Hi, please

Can you influence NBC’s Feast Rank, and do restaurants care about their ranking?

So, I have registered on nbcnewyork.com/feast in hopes of influencing the rating of a restaurant in my neighborhood, but Feast doesn’t actually allow you do to that on their site.  Since their “exact formula as well as our full source list are state secrets” I will have to find other ways to try and game the system.  I would like to ask the class for help with my little experiment.  Right now, The Hungarian Pastry Shop has no ranking on Feast.  It is a little neighborhood hole in the wall type place that is across from the cathedral of St. John the Divine.  It’s filled with Columbia students studying or writing papers, mostly.  The pastry is delicious and they let you stay all day if you want.  I’d like to try and positively influence their ranking.  Here are the stats on the most common sites as of now:

NY Mag: 8/10 “recommended”

Yelp: 3.5/5 stars, 107 reviews

CitySearch: 5/5 stars, 16 reviews

Zagat: “When this restaurant receives enough member reviews, our editors will consider it for a Zagat Rating & Review” (8 reviews)

I’d like to propose we all write a positive review and rank it either 4 or 5 stars over the next week.  (If you feel that you need to visit to make your review authentic, maybe we could have a class trip for some delicious pastries!) If you feel like ranking it positively on another of the sites I mentioned above, so much the better.  I will also chat with the owners and wait staff to get their opinion on whether they want to be rated or if they think it will influence their customer-base.  Let’s see if we can get a ranking up for the Hungarian Pastry Shop!

Update: Assumptions and Norms

Woops, I realized that I didn’t write about my assumptions or norms as Mushon included in his note for this week’s post.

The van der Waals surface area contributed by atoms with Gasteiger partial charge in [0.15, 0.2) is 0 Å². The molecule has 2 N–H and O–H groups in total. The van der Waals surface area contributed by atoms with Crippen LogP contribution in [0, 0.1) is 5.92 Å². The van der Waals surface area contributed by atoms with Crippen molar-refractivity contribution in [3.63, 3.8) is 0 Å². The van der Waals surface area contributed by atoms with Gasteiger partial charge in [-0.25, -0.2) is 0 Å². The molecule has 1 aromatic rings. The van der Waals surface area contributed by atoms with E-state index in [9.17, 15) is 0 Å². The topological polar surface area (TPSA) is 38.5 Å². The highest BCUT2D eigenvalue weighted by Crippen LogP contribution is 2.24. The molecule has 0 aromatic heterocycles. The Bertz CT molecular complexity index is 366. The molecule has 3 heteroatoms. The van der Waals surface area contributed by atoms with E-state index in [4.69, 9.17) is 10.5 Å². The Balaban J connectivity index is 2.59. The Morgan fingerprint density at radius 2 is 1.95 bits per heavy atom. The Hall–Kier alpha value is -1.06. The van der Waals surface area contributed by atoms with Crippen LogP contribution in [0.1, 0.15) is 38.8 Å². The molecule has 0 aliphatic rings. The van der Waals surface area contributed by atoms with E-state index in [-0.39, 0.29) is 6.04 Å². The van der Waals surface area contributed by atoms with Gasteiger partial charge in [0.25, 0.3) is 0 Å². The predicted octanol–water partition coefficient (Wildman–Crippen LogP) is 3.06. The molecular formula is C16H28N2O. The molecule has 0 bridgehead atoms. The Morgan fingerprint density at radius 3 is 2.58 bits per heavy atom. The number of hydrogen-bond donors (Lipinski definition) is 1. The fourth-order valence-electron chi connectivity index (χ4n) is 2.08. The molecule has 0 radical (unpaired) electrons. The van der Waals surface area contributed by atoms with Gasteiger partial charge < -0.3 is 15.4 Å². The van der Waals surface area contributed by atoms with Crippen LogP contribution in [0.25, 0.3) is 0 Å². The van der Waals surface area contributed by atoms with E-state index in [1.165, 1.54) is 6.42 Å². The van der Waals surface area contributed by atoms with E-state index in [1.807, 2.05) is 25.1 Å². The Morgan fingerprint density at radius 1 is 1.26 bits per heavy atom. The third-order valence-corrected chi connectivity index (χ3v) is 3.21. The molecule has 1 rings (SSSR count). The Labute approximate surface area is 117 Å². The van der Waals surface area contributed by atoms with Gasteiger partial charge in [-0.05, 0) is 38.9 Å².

1. Originally, I thought that I would be able to influence in some way the ranking of a restaurant directly on the Feast site.  But I discovered that I can’t do that.  The ranking aggregates from a number of different, unnamed sources.  So I can only influence indirectly by posting a review on Yelp or another similar site.
  2. Feast claims that the site updates rankings in real time.
  3. “Foodies” (people who are interested in cooking, eating, eating out, restaurant reviews and culture, etc) will be all over the new site but it may take awhile for it to catch on with the general population.


  1. There are those eaters who live and die by restaurant reviews and rankings and will only eat at places that are well-reviewed.  These people also tend to leave reviews and comments more frequently.  For this group, I’m guessing that they will actively check Feast Rank before they go out to eat, if nothing else than to see if they agree with the rankings.  Unfortunately, it is kind of a one-way street.  There isn’t a great way that I’ve found to say you disagree with a ranking.
  2. Other food blogs like Eater, Grub Street and Diner’s Journal will probably start integrating Feast into their coverage since the food blogs tend to have a sort of incestuous relationship.